I don’t watch much TV anymore and I’m a little behind when it comes to pop culture references, pop music and the like. If it wasn’t for facebook and my two teenagers, I’d be hopelessly inept at water cooler conversation. Around the time of the Oscars a few months back, I was prowling around on my laptop and I came across a post on my facebook wall from one of my very successful female engineer friends. She is a highly respected public speaker, a big First Robotics proponent, and a champion of all things STEM. She was watching the Oscars that night and she was mad.
Her post went something like this:
“Congratulations nerds” Really Mr. Franco? The technical awards go to engineers and scientists that make most of these actors and actresses look good. And they amaze us with their visual feats. Not to mention their inventions can be applied to medicine and other areas…nerds? “
Because I work at MIT and I have come to love the word nerd, I was quick to post a reply that said something about nerd pride and it being a badge of honor to be called a nerd in my book. But the ensuing string of comments didn’t agree with me at all. Her own middle school-aged son thought it was mean for someone at the Oscars to be using that term on television. And yet, we here at MIT do it all the time. She posted back that it was an insulting term, and she cited Wikipedia as agreeing with her.
I was surprised. I thought that the word nerd had gone through somewhat of a transformation lately, with the likes of journalists such as LZ Granderson, a CNN contributor, proclaiming that he is raising his own son to be a nerd.
And Ann Hoevel trying to sort out the various definitions of the words geek and nerd in this CNN feature article.
But Jessica Bruder, writing in the New York Times in a recent Sunday book review is suggesting that maybe us 40- somethings might be doing our kids a disservice when we brag about our own geekiness and nerdiness in hindsight. Maybe in the general public, in the normal high school environment, the word nerd hasn’t caught on as a cool term at all.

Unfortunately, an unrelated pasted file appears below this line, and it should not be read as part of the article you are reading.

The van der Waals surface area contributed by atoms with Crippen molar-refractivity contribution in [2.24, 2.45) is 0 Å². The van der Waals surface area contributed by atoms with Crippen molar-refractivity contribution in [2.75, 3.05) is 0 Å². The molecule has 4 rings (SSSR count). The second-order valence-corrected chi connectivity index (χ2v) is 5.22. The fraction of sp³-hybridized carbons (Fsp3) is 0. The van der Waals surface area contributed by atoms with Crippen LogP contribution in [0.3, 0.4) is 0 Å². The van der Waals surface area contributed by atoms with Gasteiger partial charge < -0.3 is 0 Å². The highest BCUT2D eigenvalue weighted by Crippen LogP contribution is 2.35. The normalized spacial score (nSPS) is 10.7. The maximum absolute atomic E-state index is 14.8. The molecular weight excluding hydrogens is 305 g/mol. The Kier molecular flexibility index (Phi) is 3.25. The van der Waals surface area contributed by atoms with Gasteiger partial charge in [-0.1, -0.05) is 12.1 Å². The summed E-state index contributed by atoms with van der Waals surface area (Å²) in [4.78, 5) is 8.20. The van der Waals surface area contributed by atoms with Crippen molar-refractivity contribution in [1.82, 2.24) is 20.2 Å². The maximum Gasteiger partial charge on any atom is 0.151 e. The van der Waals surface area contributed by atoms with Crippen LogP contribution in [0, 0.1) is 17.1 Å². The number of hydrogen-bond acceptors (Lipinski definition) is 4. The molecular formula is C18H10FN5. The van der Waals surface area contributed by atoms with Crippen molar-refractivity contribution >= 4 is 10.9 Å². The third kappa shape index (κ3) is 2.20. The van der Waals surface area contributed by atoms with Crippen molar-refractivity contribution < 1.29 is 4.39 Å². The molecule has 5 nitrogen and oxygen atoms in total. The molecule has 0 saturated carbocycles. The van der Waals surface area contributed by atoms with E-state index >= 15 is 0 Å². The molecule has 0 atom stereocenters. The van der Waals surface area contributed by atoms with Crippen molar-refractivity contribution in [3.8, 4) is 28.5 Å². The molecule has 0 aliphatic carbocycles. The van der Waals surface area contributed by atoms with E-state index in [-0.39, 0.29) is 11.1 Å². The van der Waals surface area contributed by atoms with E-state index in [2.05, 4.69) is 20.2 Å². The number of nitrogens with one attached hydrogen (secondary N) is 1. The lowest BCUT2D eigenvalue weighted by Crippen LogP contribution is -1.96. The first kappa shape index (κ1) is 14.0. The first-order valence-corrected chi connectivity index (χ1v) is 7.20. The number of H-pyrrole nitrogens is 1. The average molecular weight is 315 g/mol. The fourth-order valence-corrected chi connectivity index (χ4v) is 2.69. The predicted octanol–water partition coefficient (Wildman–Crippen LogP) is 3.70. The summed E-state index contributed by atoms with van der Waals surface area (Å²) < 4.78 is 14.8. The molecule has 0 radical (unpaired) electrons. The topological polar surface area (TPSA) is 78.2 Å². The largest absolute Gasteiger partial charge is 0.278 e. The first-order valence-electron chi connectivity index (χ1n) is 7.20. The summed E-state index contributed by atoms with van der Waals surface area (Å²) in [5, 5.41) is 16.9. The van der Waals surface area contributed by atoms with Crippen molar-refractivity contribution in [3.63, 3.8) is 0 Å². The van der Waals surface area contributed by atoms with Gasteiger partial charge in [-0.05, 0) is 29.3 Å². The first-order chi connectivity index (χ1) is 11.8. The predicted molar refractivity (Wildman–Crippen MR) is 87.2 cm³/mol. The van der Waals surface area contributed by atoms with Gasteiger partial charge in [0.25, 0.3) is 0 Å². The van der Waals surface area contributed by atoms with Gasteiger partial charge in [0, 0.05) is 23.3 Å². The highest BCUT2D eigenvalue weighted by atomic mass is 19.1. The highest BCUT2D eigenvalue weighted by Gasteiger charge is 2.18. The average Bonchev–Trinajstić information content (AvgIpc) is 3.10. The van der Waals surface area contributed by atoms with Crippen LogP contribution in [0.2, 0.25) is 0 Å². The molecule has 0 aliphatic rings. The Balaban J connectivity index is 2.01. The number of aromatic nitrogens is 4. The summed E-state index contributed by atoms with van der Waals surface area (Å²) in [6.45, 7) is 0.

All these questions remind me of a time when I was coming out as gay in my 30s, when I was a suburban mom of two who was recently separated from the man I had been married to for 9 years, the father of my kids, and I was cleaning the house on a warm summer day. The windows were open and I was watching my grade school boys in the front yard playing with all the neighborhood kids. This pack of boys liked to tease the youngest one in the crowd- my youngest-and this day was no different than many. I could see them all on the patch of lawn across the street with their baseball mits in hand, and their scooters tossed on their sides in the driveway, and I heard my youngest son pull away from the crowd, throw his baseball mitt across the yard and yell really loudly.
“I am not a lesbian!”
I wiped the instant smile off my face and sprang into action. “Boys!” I yelled out the window. “I want to see all of you here right this minute.”
When I had them all assembled in a semi circle around my front steps, me standing in the doorway with my dustrag in my hand, and my youngest son wiping tears away from his eyes and scowling behind me, I said.
“Which one of you knows what the word lesbian means?”
The crowd of wide-eyed fearful faces stared back at me silent. My oldest son finally piped up and proudly said to the rest. “It means a woman who loves another woman.”
“Exactly. I said back. That’s exactly right. So why are you calling Aidan a lesbian?”
“If you want to call Aidan stupid, then call him stupid. But don’t call him a lesbian because that’s not what the word means. Ok? Now who wants popsicles?”
They didn’t know what to do with that word, it had never entered their world at all in our quiet, tree- lined suburban town until recently. And I suspected, not in a very clear light when it did. It seemed to them fair game to use it as a pejorative. I had to laugh because I had no real use for the word either. It didn’t fit me at all. I was relieved when several years later I discovered that intellectuals at Harvard and Berkeley had reclaimed the word Queer and I chose that for my own for a short time, even writing my masters thesis on the performance aspects of gender and reading Margaret Fuller’s contributions to the romantic canon as decidedly “queer.”
“But mom,” my now older boys would implore, “isn’t that a bad word? Why do you want to use that word?” And my college art school friends would scoff “Oh cut it out, you are so NOT queer.”
So what’s in a name anyway? Are we making too much of the word nerd? Not enough at all? Maybe it is time for proud MIT nerds to reclaim the word and update wikipedia with a full and modern definition?
Because the young “nerds” I know are math and science whizzes, they find joy in solving puzzles, take part in trivia sparring, and spend their summers solving calculus problems. But many of these same so-called geeky kids also jump on their bikes and ride all over Cambridge, they are expert athletes, find time for art exhibits, and chill with their friends in bars in Boston.
They are all over MIT and they are nothing short of awesome.